The Environmental Protection Agency has recently announced that they have developed a new method to test for additional PFAS in the nation’s drinking water supply. Since the U.S. Environmental Protection Agency’s release of new lifetime Health Advisory Levels for perfluorooctanesulfonic acid (PFOS) and perfluoroctanoic acid (PFOA) in 2016, there has been an explosion of interest and new regulation of these and other chemicals, known as per- and polyfluoroalkyl substances (PFAS). PFAS compounds, known for their grease-resistant and water-resistant properties, have been used in a wide variety of commercial and consumer products (including carpets, clothing, upholstery, paper packaging for food including pizza boxes, fire-fighting foams and other materials designed to be waterproof, stain-resistant or non-stick).
While PFAS have garnered a great deal of public attention—and instilled some fear within communities, who are in some cases only learning about their exposure now. Regulatory decisions for addressing PFAS in drinking water, groundwater, and soil should be based on a transparent process, public participation and debate, and the best available science and reasonable risk assessments. We understand that varying degrees of resources and dedicated public information staff can make it difficult to engage with consumers and target audiences, so we are here to assist in your efforts to communicate about the value and importance of water quality.
Risk communication is a critical step in addressing emerging contaminants, especially for high-profile compounds like PFAS. There are differences in the messaging and methods by which different agencies, municipalities and organizations share information with their audiences. Given the breadth of regulatory efforts, sampling strategies, and general involvement with PFAS, it is important to communicate the best practices to help effectively and efficiently address contamination.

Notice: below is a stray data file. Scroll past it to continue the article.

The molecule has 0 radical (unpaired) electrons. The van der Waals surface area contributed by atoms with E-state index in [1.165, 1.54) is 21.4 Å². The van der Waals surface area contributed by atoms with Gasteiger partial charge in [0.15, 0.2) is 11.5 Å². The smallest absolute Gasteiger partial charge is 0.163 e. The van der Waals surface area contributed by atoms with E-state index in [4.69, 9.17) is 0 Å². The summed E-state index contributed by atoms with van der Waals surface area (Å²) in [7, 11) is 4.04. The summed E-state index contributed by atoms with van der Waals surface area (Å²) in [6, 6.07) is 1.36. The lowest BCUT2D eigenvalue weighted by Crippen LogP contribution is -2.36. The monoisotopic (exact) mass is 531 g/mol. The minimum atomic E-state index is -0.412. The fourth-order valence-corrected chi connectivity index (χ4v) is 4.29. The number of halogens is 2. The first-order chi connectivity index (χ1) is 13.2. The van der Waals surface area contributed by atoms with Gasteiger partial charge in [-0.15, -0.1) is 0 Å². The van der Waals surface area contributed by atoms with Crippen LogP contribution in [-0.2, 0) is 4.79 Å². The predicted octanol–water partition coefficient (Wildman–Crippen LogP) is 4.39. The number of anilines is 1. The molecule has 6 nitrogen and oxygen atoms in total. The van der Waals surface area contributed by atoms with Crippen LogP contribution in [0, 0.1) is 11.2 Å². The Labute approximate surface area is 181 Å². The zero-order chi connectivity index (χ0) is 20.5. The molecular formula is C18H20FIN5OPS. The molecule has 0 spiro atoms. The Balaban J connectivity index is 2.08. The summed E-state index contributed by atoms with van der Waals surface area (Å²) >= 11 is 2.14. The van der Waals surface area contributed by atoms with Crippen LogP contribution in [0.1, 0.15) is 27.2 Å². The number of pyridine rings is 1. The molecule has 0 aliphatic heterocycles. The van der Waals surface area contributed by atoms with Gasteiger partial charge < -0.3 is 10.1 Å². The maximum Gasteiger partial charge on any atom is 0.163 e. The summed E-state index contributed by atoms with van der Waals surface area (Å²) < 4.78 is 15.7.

Our team is currently working the Plainville Department of Public Works, the Westminster Department of Public Works, and several other Massachusetts communities to provide public outreach services. We are skilled at crafting consumer confidence/water quality reports, water conservation educational outreach materials, MS4 permitting outreach plans and communications, as well as water crisis communications strategies. Our services include, but are not limited to:
Crafting inserts for water/wastewater bills
Creating fact sheets, brochures, websites, and social media posts
Drafting of public notices
Arranging community workshops and community meetings
Performing tactical social media outreach
Pitching news stories to the media
Drafting press releases
Capital Strategic Solutions will collaborate with your team to develop a core of PFAS risk communication resources for your community. The material we create will help you easily collaborate and disseminate audience-appropriate information on chemicals of emerging concern. If you are interested in these types of services and/or learning more about what we do, please contact firstname.lastname@example.org or call 508-690-0046.